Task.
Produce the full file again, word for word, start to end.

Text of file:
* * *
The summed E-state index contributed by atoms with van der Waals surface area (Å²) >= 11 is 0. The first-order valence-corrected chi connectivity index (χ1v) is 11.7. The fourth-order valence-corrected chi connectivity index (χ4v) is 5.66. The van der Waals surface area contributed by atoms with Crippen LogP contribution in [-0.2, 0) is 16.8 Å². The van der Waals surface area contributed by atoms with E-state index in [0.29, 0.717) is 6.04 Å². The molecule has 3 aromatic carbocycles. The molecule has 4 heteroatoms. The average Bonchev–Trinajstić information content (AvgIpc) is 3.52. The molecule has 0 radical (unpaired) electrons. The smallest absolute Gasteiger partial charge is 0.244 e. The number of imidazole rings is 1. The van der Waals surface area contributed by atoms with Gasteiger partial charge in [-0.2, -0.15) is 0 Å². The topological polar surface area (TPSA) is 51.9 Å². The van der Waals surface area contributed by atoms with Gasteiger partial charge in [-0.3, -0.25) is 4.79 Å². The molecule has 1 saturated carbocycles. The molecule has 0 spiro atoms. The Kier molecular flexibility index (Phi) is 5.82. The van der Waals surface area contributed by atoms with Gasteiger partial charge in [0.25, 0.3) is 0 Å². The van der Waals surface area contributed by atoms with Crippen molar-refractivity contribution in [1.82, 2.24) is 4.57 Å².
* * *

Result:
The summed E-state index contributed by atoms with van der Waals surface area (Å²) >= 11 is 0. The first-order valence-corrected chi connectivity index (χ1v) is 11.7. The fourth-order valence-corrected chi connectivity index (χ4v) is 5.66. The van der Waals surface area contributed by atoms with Crippen LogP contribution in [-0.2, 0) is 16.8 Å². The van der Waals surface area contributed by atoms with E-state index in [0.29, 0.717) is 6.04 Å². The molecule has 3 aromatic carbocycles. The molecule has 4 heteroatoms. The average Bonchev–Trinajstić information content (AvgIpc) is 3.52. The molecule has 0 radical (unpaired) electrons. The smallest absolute Gasteiger partial charge is 0.244 e. The number of imidazole rings is 1. The van der Waals surface area contributed by atoms with Gasteiger partial charge in [-0.2, -0.15) is 0 Å². The topological polar surface area (TPSA) is 51.9 Å². The van der Waals surface area contributed by atoms with Gasteiger partial charge in [-0.3, -0.25) is 4.79 Å². The molecule has 1 saturated carbocycles. The molecule has 0 spiro atoms. The Kier molecular flexibility index (Phi) is 5.82. The van der Waals surface area contributed by atoms with Gasteiger partial charge in [0.25, 0.3) is 0 Å². The van der Waals surface area contributed by atoms with Crippen molar-refractivity contribution in [1.82, 2.24) is 4.57 Å².